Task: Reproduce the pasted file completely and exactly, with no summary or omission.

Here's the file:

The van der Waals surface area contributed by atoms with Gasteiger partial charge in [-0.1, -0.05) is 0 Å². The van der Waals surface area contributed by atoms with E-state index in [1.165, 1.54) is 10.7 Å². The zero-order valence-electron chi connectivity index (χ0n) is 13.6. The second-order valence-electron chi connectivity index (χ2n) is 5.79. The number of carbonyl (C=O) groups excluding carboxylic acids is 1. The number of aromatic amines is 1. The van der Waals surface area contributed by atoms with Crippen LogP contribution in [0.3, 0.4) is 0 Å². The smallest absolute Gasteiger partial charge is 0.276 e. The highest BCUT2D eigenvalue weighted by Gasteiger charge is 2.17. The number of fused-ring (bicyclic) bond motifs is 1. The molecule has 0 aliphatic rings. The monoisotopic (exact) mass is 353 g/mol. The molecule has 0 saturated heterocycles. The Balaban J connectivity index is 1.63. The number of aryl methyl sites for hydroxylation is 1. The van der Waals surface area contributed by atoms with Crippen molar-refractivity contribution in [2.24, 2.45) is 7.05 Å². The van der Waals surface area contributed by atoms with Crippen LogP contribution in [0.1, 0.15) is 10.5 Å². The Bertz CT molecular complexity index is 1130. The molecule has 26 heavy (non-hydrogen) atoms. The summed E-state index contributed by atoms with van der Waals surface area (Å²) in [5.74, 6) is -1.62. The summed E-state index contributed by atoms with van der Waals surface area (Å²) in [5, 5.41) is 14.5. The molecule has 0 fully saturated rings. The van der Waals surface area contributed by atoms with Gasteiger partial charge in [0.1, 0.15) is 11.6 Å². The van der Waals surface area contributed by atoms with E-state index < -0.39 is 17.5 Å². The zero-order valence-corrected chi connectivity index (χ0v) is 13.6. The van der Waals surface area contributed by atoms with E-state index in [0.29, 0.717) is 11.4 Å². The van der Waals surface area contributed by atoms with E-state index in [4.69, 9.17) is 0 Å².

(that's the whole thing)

The van der Waals surface area contributed by atoms with Gasteiger partial charge in [-0.1, -0.05) is 0 Å². The van der Waals surface area contributed by atoms with E-state index in [1.165, 1.54) is 10.7 Å². The zero-order valence-electron chi connectivity index (χ0n) is 13.6. The second-order valence-electron chi connectivity index (χ2n) is 5.79. The number of carbonyl (C=O) groups excluding carboxylic acids is 1. The number of aromatic amines is 1. The van der Waals surface area contributed by atoms with Crippen LogP contribution in [0.3, 0.4) is 0 Å². The smallest absolute Gasteiger partial charge is 0.276 e. The highest BCUT2D eigenvalue weighted by Gasteiger charge is 2.17. The number of fused-ring (bicyclic) bond motifs is 1. The molecule has 0 aliphatic rings. The monoisotopic (exact) mass is 353 g/mol. The molecule has 0 saturated heterocycles. The Balaban J connectivity index is 1.63. The number of aryl methyl sites for hydroxylation is 1. The van der Waals surface area contributed by atoms with Crippen molar-refractivity contribution in [2.24, 2.45) is 7.05 Å². The van der Waals surface area contributed by atoms with Crippen LogP contribution in [0.1, 0.15) is 10.5 Å². The Bertz CT molecular complexity index is 1130. The molecule has 26 heavy (non-hydrogen) atoms. The summed E-state index contributed by atoms with van der Waals surface area (Å²) in [5.74, 6) is -1.62. The summed E-state index contributed by atoms with van der Waals surface area (Å²) in [5, 5.41) is 14.5. The molecule has 0 fully saturated rings. The van der Waals surface area contributed by atoms with Gasteiger partial charge in [0.1, 0.15) is 11.6 Å². The van der Waals surface area contributed by atoms with E-state index < -0.39 is 17.5 Å². The zero-order valence-corrected chi connectivity index (χ0v) is 13.6. The van der Waals surface area contributed by atoms with E-state index in [0.29, 0.717) is 11.4 Å². The van der Waals surface area contributed by atoms with E-state index in [4.69, 9.17) is 0 Å².